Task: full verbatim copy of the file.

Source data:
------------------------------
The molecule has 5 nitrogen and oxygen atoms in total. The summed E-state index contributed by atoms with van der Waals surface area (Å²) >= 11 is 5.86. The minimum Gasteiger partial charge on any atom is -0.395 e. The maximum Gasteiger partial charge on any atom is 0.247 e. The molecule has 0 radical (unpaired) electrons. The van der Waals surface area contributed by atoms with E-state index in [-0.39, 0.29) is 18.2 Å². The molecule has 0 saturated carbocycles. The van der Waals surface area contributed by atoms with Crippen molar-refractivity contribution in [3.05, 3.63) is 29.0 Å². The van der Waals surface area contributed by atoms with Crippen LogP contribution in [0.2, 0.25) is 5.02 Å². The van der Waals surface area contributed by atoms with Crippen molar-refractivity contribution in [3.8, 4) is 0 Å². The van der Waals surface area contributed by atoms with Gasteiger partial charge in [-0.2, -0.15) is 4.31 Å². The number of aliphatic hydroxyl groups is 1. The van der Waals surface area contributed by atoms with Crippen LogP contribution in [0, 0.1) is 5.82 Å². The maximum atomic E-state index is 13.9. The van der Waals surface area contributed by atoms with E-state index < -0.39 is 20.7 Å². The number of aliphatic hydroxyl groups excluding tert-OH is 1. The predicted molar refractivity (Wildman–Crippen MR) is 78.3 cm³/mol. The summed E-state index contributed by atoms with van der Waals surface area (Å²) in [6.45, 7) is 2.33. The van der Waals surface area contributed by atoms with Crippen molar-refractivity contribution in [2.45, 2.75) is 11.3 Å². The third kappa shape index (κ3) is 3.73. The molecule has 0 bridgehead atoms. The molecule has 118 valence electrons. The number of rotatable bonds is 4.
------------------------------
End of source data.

The molecule has 5 nitrogen and oxygen atoms in total. The summed E-state index contributed by atoms with van der Waals surface area (Å²) >= 11 is 5.86. The minimum Gasteiger partial charge on any atom is -0.395 e. The maximum Gasteiger partial charge on any atom is 0.247 e. The molecule has 0 radical (unpaired) electrons. The van der Waals surface area contributed by atoms with E-state index in [-0.39, 0.29) is 18.2 Å². The molecule has 0 saturated carbocycles. The van der Waals surface area contributed by atoms with Crippen molar-refractivity contribution in [3.05, 3.63) is 29.0 Å². The van der Waals surface area contributed by atoms with Crippen LogP contribution in [0.2, 0.25) is 5.02 Å². The van der Waals surface area contributed by atoms with Crippen molar-refractivity contribution in [3.8, 4) is 0 Å². The van der Waals surface area contributed by atoms with Gasteiger partial charge in [-0.2, -0.15) is 4.31 Å². The number of aliphatic hydroxyl groups is 1. The van der Waals surface area contributed by atoms with Crippen LogP contribution in [0, 0.1) is 5.82 Å². The maximum atomic E-state index is 13.9. The van der Waals surface area contributed by atoms with E-state index < -0.39 is 20.7 Å². The number of aliphatic hydroxyl groups excluding tert-OH is 1. The predicted molar refractivity (Wildman–Crippen MR) is 78.3 cm³/mol. The summed E-state index contributed by atoms with van der Waals surface area (Å²) in [6.45, 7) is 2.33. The van der Waals surface area contributed by atoms with Crippen molar-refractivity contribution in [2.45, 2.75) is 11.3 Å². The third kappa shape index (κ3) is 3.73. The molecule has 0 bridgehead atoms. The molecule has 118 valence electrons. The number of rotatable bonds is 4.